North Korean leader Kim Jong Un revealed on New Year's Eve that he isn't happy with the United States' failure to negotiate concessions and is working on a "new strategic weapon" that is linked to the country's dissatisfaction with America. Donald Trump dismissed the threats, suggesting that both he and Kim Jong Un are representing their respective countries.
"I think he's a man of his word, so we're going to find out, but I think he's a man of this word," Trump added.
In response, Wendy Sherman, who served under Bill Clinton's administration as North Korea Policy Coordinator — among other roles — suggested that Trump was playing into Kim Jong Un's hands, Newsweek reports.
"I think what is different here is that Kim Jong Un has played the president like a Stradivarius violin," she said to MSNBC's Frances Rivera on Wednesday.
"He has used the time and the photo-ops to gain credibility internationally, while at the same time gaining time to continue to develop his weapons and indeed probably does have a new strategic weapon, at least on its way to reality."Sherman continued to reveal the two most important things she believes can be learned from Kim Jong Un's comments on his displeasure with the United States' approach to denuclearization. The first is that the North Korean leader is "signaling" that diplomacy still isn't out of the question, although he desires either a reduction or elimination of sanctions, which conflicts with Trump's goal of denuclearization.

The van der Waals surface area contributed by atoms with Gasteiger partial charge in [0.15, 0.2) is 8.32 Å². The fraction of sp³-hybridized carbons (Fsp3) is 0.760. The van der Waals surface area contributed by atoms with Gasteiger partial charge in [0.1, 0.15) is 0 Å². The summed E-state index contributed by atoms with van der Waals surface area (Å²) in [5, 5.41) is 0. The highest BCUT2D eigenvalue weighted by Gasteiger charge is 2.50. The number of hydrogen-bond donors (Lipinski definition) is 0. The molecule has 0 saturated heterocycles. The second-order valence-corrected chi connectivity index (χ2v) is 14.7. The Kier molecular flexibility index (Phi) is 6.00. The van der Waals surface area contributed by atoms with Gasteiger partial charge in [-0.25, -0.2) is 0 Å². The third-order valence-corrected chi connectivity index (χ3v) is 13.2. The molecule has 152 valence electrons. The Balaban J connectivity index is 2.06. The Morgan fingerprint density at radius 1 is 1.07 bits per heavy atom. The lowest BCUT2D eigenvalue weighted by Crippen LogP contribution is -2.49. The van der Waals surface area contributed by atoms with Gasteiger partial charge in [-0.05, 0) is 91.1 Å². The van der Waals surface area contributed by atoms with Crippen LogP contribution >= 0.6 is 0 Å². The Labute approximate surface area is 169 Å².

The second big takeaway in Sherman's eyes is that Kim Jong Un understands the dynamics of global politics — including recent events in China, Iraq, and Iran — and is aware that the United States is currently in a "much weaker position" than in the past.The state-run North Korea media outlet Korean Central News Agency (KCNA) reportedly said that Kim Jong Un doesn't have faith in the U.S's approach to denuclearization talks. According to the outlet, the "hostile" policies that the country is enforcing on North Korea could lead to blowback. The comment comes not long after North Korea issued a threat referring to a "Christmas gift" for the U.S., echoing the previous warning of a "gift" that came as the East Asia country tested an intercontinental ballistic missile in 2017.
In response to the recent threat, Trump appeared unphased, suggesting that the U.S. isn't afraid of the "surprise," which the president said will be dealt with "very successfully."
The most recent round of talks between Trump and Kim Jong Un fell apart after two days when both sides refused to agree on concessions.